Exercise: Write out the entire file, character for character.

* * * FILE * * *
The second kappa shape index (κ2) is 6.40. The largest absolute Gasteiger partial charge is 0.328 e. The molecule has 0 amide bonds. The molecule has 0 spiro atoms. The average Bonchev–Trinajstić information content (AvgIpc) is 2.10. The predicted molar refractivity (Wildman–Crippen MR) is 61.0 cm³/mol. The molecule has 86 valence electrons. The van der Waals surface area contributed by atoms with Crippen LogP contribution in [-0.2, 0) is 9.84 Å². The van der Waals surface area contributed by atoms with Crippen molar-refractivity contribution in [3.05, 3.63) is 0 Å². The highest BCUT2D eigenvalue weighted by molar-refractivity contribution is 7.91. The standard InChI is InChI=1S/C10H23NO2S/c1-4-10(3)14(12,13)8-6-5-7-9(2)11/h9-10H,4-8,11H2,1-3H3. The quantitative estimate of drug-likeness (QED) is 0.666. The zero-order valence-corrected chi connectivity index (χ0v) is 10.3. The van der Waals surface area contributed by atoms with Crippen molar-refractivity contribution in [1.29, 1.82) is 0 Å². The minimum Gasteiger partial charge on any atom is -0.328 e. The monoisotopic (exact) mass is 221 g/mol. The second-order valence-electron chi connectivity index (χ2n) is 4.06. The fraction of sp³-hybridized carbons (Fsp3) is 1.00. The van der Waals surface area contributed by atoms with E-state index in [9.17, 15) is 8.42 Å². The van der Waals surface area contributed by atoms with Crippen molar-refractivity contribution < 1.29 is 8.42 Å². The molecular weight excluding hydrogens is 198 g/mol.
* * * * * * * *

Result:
The second kappa shape index (κ2) is 6.40. The largest absolute Gasteiger partial charge is 0.328 e. The molecule has 0 amide bonds. The molecule has 0 spiro atoms. The average Bonchev–Trinajstić information content (AvgIpc) is 2.10. The predicted molar refractivity (Wildman–Crippen MR) is 61.0 cm³/mol. The molecule has 86 valence electrons. The van der Waals surface area contributed by atoms with Crippen LogP contribution in [-0.2, 0) is 9.84 Å². The van der Waals surface area contributed by atoms with Crippen molar-refractivity contribution in [3.05, 3.63) is 0 Å². The highest BCUT2D eigenvalue weighted by molar-refractivity contribution is 7.91. The standard InChI is InChI=1S/C10H23NO2S/c1-4-10(3)14(12,13)8-6-5-7-9(2)11/h9-10H,4-8,11H2,1-3H3. The quantitative estimate of drug-likeness (QED) is 0.666. The zero-order valence-corrected chi connectivity index (χ0v) is 10.3. The van der Waals surface area contributed by atoms with Crippen molar-refractivity contribution in [1.29, 1.82) is 0 Å². The minimum Gasteiger partial charge on any atom is -0.328 e. The monoisotopic (exact) mass is 221 g/mol. The second-order valence-electron chi connectivity index (χ2n) is 4.06. The fraction of sp³-hybridized carbons (Fsp3) is 1.00. The van der Waals surface area contributed by atoms with E-state index in [9.17, 15) is 8.42 Å². The van der Waals surface area contributed by atoms with Crippen molar-refractivity contribution < 1.29 is 8.42 Å². The molecular weight excluding hydrogens is 198 g/mol.